Emory Healthcare is committed to helping you navigate issues that govern your physical and financial health. There are two new laws that may impact healthcare billing: the Georgia Surprise Billing Consumer Protection Act (a Georgia state law) and the No Surprises Act (a federal law), and their respective implementing regulations. Pursuant to the No Surprises Act, certain disclosures are provided below. Emory Healthcare anticipates additional updates, guidance, and changes throughout 2022 and beyond.
Surprise Billing – Your Rights and Protections Against Surprise Medical Bills
- When you receive emergency care or are treated by an out-of-network provider at an in-network hospital or ambulatory surgical center, you have protection from surprise billing.
- What is “surprise billing”? When you see a doctor or other health care provider, you may owe certain out-of-pocket costs, such as a copayment, coinsurance, and/or a deductible. You may also have other costs or have to pay the entire bill if you see a provider or visit a health care facility that isn’t in your health plan’s network.
- “Out-of-network” describes providers and facilities that haven’t signed a contract with your health plan. Out-of-network providers may be permitted to bill you for the difference between what your plan agreed to pay and the full amount charged for a service. This is called “balance billing.” This amount is likely more than in-network costs for the same service and might not count toward your annual out-of-pocket limit.
- “Surprise billing” is a balance bill where a patient did not have notice that treatment was being rendered by an out-of-network provider. This can happen when you can’t control who is involved in your care—like when you have an emergency or when you schedule a visit at an in-network facility but are unexpectedly treated by an out-of-network provider.
You are protected from surprise billing in certain circumstances:
Emergency services. If you have an emergency medical condition and get emergency services from an out-of-network provider or facility, the most the provider or facility may bill you is your plan’s in network cost-sharing amount (such as copayments and coinsurance). You can’t be balance billed for these emergency services. This includes services you may get after you’re in stable condition, unless you give written consent to be balanced billed for these post-stabilization services. The No Surprises Act defines which types of services fall into these categories.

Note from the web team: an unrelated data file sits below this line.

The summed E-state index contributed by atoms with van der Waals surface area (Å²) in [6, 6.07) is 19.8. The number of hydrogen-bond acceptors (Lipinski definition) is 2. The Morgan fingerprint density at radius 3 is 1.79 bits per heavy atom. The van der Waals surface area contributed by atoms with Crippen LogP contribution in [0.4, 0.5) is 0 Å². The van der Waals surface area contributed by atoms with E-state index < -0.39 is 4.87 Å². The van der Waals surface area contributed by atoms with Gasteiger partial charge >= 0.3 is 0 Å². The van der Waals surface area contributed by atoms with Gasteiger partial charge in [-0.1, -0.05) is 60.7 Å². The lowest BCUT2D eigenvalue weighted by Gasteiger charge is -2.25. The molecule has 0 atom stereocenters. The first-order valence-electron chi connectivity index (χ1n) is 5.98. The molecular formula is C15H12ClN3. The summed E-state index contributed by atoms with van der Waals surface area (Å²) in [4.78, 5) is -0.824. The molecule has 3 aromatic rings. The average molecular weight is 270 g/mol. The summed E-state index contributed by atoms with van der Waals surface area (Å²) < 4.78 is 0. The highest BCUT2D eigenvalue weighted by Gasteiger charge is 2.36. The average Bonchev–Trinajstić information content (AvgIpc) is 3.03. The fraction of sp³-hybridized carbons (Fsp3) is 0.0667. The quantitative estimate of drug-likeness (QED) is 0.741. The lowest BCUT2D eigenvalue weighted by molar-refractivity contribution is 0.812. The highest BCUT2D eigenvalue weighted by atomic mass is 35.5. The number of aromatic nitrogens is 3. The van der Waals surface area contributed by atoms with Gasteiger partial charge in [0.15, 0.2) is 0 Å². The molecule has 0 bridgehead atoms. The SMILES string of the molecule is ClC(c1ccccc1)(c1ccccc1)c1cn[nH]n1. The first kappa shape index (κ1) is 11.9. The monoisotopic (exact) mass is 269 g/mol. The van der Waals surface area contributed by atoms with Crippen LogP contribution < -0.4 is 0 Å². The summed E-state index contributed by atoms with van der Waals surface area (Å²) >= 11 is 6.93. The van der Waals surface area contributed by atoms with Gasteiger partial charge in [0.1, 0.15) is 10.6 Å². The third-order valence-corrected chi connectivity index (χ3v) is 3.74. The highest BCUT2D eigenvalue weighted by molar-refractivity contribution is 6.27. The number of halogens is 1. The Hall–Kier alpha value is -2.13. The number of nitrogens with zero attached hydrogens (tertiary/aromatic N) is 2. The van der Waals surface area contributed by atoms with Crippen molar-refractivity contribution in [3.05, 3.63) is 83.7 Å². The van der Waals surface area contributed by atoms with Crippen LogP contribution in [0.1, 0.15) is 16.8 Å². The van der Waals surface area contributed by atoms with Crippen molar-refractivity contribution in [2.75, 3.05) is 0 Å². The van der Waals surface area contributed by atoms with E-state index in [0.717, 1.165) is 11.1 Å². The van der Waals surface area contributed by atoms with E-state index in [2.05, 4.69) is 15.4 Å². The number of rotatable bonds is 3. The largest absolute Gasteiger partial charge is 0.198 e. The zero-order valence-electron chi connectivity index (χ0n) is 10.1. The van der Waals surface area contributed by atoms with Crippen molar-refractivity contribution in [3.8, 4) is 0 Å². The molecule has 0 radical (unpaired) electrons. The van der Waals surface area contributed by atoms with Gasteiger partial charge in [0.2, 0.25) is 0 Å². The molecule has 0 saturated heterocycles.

Certain services at an in-network hospital or ambulatory surgical center. When you receive services from an in-network hospital or ambulatory surgical center, certain providers there may be out-of-network. In these cases, the most those providers may bill you is your plan’s in-network cost-sharing amount. This applies to emergency medicine, anesthesia, pathology, radiology, laboratory, neonatology, assistant surgeon, hospitalist, or intensivist services. These providers can’t balance bill you and may not ask you to give up your protections not to be balance billed. If you get other services at these in-network facilities, out-of-network providers can’t balance bill you unless you give written consent. You’re never required to give your consent. You also aren’t required to get care out-of-network. You can choose a provider or facility in your plan’s network.
Uninsured/Self-Pay Patients. Some provisions of the No Surprises Act are inapplicable to patients who are uninsured or who are self-pay. Instead, uninsured/self-pay patients are generally entitled to a “good faith estimate” for non-emergency services. Please visit our webpage for more information.
Georgia State Protections. Many of the same protections afforded by the federal law are mirrored in the Georgia state law, but there are some key differences. The Georgia law only applies to self-insured employer health plans and government plans and is limited to services provided in Georgia. In addition to hospitals and ambulatory surgery centers, the Georgia law also applies to certain imaging centers, birthing centers, and similar facilities. Further, Georgia law has a different grievance process and disclosure requirements than the federal law. Definitions under the Georgia law and the federal law, although similar, may not be identical.
If balance billing isn’t allowed:
- You are only responsible for paying your share of the cost (like the copayments, coinsurance, and deductibles that you would pay if the provider or facility was in-network). Your health plan is required to pay providers and facilities directly.
- Your health/insurance plan generally must: cover emergency services without requiring approval in advance (prior authorization; cover emergency services by out-of-network providers; base what you owe the provider or facility (cost-sharing) on what it would pay an in-network provider or facility and show that amount in your explanation of benefits; and count any amount you pay for emergency services or out-of-network services towards your deductive and out-of-pocket limit.
Surprise Billing – Your Grievance Rights
If you believe you’ve been wrongly billed, first contact the provider that sent you the bill and also your health plan for an explanation. If they can’t resolve your concerns or for more information, you can contact the United States Department of Health and Human Services (https://www.cms.gov/nosurprises) regarding the federal law or the Georgia Office of the Commissioner of Insurance and Fire Safety (https://oci.georgia.gov or call 404-656-2070) regarding the Georgia law.
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